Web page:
Daniel Halliday
Feb 7 · Last update 1 mo. ago.
Should the United States hold war referendums?
In the 1930’s US Congressman Louis Ludlow proposed an amendment to the US constitution calling for a national referendum before any declaration of war could be made, excluding cases of national defence. With so many failed wars, or wars complicated by ill planned US interventionism or support, should the United States' overseas military operations have to be decided by referendum? Could war referendums similar to the proposed Ludlow Amendment bring peace to the world?
Stats of Viewpoints
No, a complicated waste of time
0 agrees
0 disagrees
Breaking down the industrial military complex
0 agrees
0 disagrees
Viewpoints
Add New Viewpoint
No, a complicated waste of time

Holding a referendum over whether or not to go to war in a time of humanitarian disaster, or an already ongoing war or invasion, would be constitute a massive over complication, wasting precious time, and possibly jeopardising human lives as a consequence. With recent referendums such as Brexit in mind, it is clear that war referendums would just be setting impossible hurdles in what is already an extremely difficult matter of intervening in cases of humanitarian suffering or the breaking of international law. Another clear example is a quote from Michigan Senator Arthur Vandenberg who became an interventionist following the Second World War, famously saying the Ludlow amendment "would be as sensible [as] to require a town meeting before permitting the fire department to face a blaze" [1] [1] cfr.org/blog/twe-remembers-ludlow-amendment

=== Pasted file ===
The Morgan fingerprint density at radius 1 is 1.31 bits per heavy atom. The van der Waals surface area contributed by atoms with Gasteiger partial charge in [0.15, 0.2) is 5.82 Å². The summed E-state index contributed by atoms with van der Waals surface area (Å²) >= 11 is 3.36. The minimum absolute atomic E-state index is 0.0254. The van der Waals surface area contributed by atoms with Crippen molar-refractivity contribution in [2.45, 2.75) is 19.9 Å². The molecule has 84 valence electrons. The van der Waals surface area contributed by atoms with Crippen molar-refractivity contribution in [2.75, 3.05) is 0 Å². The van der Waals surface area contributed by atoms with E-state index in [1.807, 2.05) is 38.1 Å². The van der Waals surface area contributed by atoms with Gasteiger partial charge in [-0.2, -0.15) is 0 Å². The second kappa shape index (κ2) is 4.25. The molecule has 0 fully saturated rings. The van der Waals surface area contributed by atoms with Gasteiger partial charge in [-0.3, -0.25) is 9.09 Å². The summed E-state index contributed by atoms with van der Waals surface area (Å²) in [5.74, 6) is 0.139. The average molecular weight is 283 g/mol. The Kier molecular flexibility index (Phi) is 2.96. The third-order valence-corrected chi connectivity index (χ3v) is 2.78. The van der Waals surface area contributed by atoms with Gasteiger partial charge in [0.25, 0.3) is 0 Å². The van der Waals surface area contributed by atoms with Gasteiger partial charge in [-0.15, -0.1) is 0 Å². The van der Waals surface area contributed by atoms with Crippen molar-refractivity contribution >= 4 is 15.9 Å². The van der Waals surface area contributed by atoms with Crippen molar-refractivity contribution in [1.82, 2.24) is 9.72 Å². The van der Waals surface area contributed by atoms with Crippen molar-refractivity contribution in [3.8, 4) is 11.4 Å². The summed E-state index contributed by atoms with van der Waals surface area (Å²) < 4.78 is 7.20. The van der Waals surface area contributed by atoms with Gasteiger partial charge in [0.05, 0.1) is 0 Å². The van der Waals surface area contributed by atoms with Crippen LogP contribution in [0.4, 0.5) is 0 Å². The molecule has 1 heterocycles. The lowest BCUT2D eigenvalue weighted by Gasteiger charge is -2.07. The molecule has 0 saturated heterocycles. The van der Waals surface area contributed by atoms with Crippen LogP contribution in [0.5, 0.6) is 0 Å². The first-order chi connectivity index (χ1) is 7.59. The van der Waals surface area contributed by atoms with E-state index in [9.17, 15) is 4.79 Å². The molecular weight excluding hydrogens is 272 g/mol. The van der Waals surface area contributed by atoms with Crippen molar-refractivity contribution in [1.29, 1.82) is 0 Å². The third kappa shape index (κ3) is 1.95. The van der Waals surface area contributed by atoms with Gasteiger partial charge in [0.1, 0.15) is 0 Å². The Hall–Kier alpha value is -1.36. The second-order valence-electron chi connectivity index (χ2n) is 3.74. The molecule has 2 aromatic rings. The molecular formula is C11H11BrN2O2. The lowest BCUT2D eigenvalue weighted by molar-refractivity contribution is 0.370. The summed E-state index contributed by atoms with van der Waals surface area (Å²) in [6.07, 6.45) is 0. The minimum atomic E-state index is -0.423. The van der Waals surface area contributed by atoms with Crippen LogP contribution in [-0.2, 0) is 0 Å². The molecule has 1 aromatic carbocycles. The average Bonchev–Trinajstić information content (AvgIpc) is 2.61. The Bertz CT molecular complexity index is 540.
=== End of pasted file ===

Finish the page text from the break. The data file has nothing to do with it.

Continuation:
Agree
Disagree
Breaking down the industrial military complex

A procedure to seek public approval for war efforts could help break the cycle of permanent military conflicts the United States seems to involve itself in, where war has arguably become more of a money making industry, rather than a reluctant last resort. This would mostly like minimise the chances of the US going to war, and force politicians to seek more diplomatic solutions to intentional relations. Referendums would also make the diplomatic process more direct, as arguably elected representatives too often have conflicting interests, with the amount of lobbying and paid private events politicians often attend at the request of corporate and foreign interests.

Agree
Disagree
Translate